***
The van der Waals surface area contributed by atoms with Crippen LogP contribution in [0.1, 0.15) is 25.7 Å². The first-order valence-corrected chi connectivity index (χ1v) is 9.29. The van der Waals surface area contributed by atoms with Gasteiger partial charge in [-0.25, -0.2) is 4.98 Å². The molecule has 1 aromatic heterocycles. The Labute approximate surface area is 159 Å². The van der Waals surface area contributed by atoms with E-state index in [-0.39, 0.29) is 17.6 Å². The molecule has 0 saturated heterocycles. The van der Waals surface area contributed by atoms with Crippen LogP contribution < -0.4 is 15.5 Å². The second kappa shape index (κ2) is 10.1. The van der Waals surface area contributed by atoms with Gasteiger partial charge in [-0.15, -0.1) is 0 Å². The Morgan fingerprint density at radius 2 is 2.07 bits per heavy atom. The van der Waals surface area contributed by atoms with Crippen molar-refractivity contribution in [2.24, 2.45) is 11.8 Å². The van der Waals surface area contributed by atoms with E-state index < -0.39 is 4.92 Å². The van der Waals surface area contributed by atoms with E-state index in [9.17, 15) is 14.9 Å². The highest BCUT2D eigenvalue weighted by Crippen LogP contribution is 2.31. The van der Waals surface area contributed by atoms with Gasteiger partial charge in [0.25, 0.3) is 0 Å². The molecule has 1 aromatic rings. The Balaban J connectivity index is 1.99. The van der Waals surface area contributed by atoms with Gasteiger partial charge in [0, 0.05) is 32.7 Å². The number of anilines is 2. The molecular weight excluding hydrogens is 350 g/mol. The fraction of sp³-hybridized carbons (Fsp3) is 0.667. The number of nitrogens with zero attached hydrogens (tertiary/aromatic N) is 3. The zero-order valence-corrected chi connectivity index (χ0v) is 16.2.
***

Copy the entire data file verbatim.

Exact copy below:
The van der Waals surface area contributed by atoms with Crippen LogP contribution in [0.1, 0.15) is 25.7 Å². The first-order valence-corrected chi connectivity index (χ1v) is 9.29. The van der Waals surface area contributed by atoms with Gasteiger partial charge in [-0.25, -0.2) is 4.98 Å². The molecule has 1 aromatic heterocycles. The Labute approximate surface area is 159 Å². The van der Waals surface area contributed by atoms with E-state index in [-0.39, 0.29) is 17.6 Å². The molecule has 0 saturated heterocycles. The van der Waals surface area contributed by atoms with Crippen LogP contribution < -0.4 is 15.5 Å². The second kappa shape index (κ2) is 10.1. The van der Waals surface area contributed by atoms with Gasteiger partial charge in [-0.15, -0.1) is 0 Å². The Morgan fingerprint density at radius 2 is 2.07 bits per heavy atom. The van der Waals surface area contributed by atoms with Crippen molar-refractivity contribution in [2.24, 2.45) is 11.8 Å². The van der Waals surface area contributed by atoms with E-state index < -0.39 is 4.92 Å². The van der Waals surface area contributed by atoms with E-state index in [9.17, 15) is 14.9 Å². The highest BCUT2D eigenvalue weighted by Crippen LogP contribution is 2.31. The van der Waals surface area contributed by atoms with Gasteiger partial charge in [0.25, 0.3) is 0 Å². The molecule has 1 aromatic rings. The Balaban J connectivity index is 1.99. The van der Waals surface area contributed by atoms with Gasteiger partial charge in [0, 0.05) is 32.7 Å². The number of anilines is 2. The molecular weight excluding hydrogens is 350 g/mol. The fraction of sp³-hybridized carbons (Fsp3) is 0.667. The number of nitrogens with zero attached hydrogens (tertiary/aromatic N) is 3. The zero-order valence-corrected chi connectivity index (χ0v) is 16.2.